10 Things You Should Know If Your Baby Has Hip Dysplasia

10 Things You Should Know If Your Baby Has Hip Dysplasia

Melissa Patzwaldt

My journey into motherhood was far from easy. After two failed inductions, three hours of pushing, and an eventual Caesarean, it’s safe to say I had been through the ringer. With all the commotion of my daughter’s birth and the morphine that had been added to my cocktail during surgery, I spent the first few hours of her life utterly exhausted and in a haze, so when the hospital pediatrician came in to give her a checkup a few hours later, I didn’t think anything of it. That is, until she ever so slightly turned with a small grimace and a look of I’m sorry to say, “So, she has hip dysplasia, and I’m going to have her fitted for a harness.”

“What?”

“Do you have a family history of hip dysplasia? Was she breech?”

“No. What are you talking about?”

“She has hip dysplasia and needs a harness. But we caught it really early. They’ll be up in a bit, and you’ll be well taken care of.”

What just happened?

Before I had time to Google it on my phone, two medical residents appeared with a white Pavlik Harness and started putting it on my 12-hour-old baby. My only thought: I guess that’s a nighttime brace?

The resident turned toward me. “So, this needs to stay on for 24 hours a day for the next six weeks at a minimum. You’ll meet with your orthopedist next week, and they’ll set up regular appointments.”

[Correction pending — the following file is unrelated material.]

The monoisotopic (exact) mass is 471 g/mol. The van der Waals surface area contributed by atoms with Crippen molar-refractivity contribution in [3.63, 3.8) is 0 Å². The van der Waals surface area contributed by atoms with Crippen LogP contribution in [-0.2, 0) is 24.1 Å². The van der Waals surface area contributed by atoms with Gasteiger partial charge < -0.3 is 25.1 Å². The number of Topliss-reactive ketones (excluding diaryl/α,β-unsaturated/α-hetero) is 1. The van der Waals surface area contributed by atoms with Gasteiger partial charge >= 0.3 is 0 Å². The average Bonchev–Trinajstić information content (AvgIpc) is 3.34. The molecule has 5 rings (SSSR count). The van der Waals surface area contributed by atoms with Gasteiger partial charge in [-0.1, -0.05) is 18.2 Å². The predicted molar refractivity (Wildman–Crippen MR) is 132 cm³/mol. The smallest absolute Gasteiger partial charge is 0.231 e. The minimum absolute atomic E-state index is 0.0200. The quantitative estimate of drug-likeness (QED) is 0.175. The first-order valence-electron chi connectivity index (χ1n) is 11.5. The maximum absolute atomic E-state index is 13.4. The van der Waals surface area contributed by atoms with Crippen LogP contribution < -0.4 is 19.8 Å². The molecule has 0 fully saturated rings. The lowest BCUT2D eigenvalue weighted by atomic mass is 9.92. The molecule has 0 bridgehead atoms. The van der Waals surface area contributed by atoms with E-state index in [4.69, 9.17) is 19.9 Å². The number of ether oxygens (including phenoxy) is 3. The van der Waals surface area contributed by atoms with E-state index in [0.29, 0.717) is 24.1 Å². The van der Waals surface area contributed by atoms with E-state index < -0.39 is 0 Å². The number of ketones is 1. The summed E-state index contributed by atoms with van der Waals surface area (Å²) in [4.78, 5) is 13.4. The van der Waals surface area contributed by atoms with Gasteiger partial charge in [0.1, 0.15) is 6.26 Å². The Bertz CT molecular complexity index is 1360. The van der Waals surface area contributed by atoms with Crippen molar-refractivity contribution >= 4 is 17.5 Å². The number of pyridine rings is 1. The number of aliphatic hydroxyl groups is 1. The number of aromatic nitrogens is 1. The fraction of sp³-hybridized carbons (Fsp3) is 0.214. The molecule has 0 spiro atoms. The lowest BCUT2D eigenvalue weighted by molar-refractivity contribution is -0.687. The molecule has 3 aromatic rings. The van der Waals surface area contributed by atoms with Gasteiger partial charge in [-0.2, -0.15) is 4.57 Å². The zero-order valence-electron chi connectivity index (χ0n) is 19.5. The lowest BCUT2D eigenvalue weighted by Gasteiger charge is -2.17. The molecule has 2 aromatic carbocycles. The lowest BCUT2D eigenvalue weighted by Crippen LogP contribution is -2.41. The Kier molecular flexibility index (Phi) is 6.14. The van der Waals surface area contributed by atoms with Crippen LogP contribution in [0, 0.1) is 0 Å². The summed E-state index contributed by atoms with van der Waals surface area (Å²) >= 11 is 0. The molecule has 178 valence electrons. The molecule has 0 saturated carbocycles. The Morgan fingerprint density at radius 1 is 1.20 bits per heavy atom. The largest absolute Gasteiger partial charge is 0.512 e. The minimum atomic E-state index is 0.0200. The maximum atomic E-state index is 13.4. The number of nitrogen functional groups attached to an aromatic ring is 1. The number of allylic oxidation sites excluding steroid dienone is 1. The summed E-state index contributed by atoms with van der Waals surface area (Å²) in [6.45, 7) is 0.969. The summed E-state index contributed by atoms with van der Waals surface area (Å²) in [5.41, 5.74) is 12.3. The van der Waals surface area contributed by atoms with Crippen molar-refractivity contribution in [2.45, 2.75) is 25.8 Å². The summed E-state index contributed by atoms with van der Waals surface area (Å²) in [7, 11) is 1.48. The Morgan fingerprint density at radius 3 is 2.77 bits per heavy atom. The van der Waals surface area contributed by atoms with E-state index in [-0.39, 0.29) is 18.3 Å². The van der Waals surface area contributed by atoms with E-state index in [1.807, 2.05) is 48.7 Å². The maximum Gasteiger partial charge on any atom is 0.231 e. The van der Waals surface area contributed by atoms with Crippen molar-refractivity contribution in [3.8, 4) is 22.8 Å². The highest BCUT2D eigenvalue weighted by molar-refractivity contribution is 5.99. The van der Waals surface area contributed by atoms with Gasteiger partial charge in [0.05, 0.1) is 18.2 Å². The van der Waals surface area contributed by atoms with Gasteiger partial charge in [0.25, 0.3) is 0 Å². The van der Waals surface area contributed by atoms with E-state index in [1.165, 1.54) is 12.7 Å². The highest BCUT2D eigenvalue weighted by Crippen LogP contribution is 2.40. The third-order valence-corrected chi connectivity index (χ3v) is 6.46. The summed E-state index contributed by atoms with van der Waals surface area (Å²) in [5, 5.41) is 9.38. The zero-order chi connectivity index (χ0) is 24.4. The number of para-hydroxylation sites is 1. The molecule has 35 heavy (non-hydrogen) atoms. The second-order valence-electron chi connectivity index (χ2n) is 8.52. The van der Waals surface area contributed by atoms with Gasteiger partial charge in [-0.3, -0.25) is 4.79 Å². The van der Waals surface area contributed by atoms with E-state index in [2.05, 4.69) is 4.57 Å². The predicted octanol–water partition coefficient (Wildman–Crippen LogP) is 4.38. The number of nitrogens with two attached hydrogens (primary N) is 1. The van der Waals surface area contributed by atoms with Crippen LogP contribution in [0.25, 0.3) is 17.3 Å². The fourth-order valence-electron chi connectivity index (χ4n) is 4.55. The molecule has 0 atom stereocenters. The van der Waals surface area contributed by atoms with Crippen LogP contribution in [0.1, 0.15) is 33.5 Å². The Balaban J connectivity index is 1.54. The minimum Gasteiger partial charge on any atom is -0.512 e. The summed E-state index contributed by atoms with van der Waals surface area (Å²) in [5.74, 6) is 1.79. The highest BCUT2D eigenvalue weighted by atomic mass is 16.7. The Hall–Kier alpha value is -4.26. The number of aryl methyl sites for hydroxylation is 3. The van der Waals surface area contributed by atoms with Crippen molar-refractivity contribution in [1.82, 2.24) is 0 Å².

“What?”

“We caught it really early. She’ll be out of it in a few months to a year.”

My heart sank. What is happening?

In the hours that followed, we learned that my husband’s mother carried the gene for hip dysplasia — something long-forgotten and never previously mentioned, and that our daughter had bilateral congenital hip dysplasia.

Momma, I’m here to tell you that if this is you, it is going to be okay. I’ve learned so much and now you are going to as well.

​1. You are not alone.

According to the American Academy of Family Physicians, “the reported prevalence of hip instability on physical examination at birth ranges from 1.6 to 28.5 per 1,000 infants, but the prevalence of persistent abnormalities after the first few days of life, as reported in a meta-analysis of several studies in American and European populations, is 1.3 per 1,000.” 1.3 per 1,000. Think about how many kids are born each week in a hospital — chances are good that another baby is on the same path.

2. It is correctable and non-life-threatening.

One thing that my husband and I reminded ourselves of every time we felt like we got the short straw in the beginning was that it was correctable and did not affect her heart, lungs, or brain. Our hearts go out to the families who struggle with life-threatening illnesses. That is unfathomable pain we would never wish on our worst enemy. So, yeah, it sucks that our kid has to wear a brace and curious people ask us about it. But you know what she doesn’t have? An indefinite stay in the NICU.

3. It’s okay to cry about it.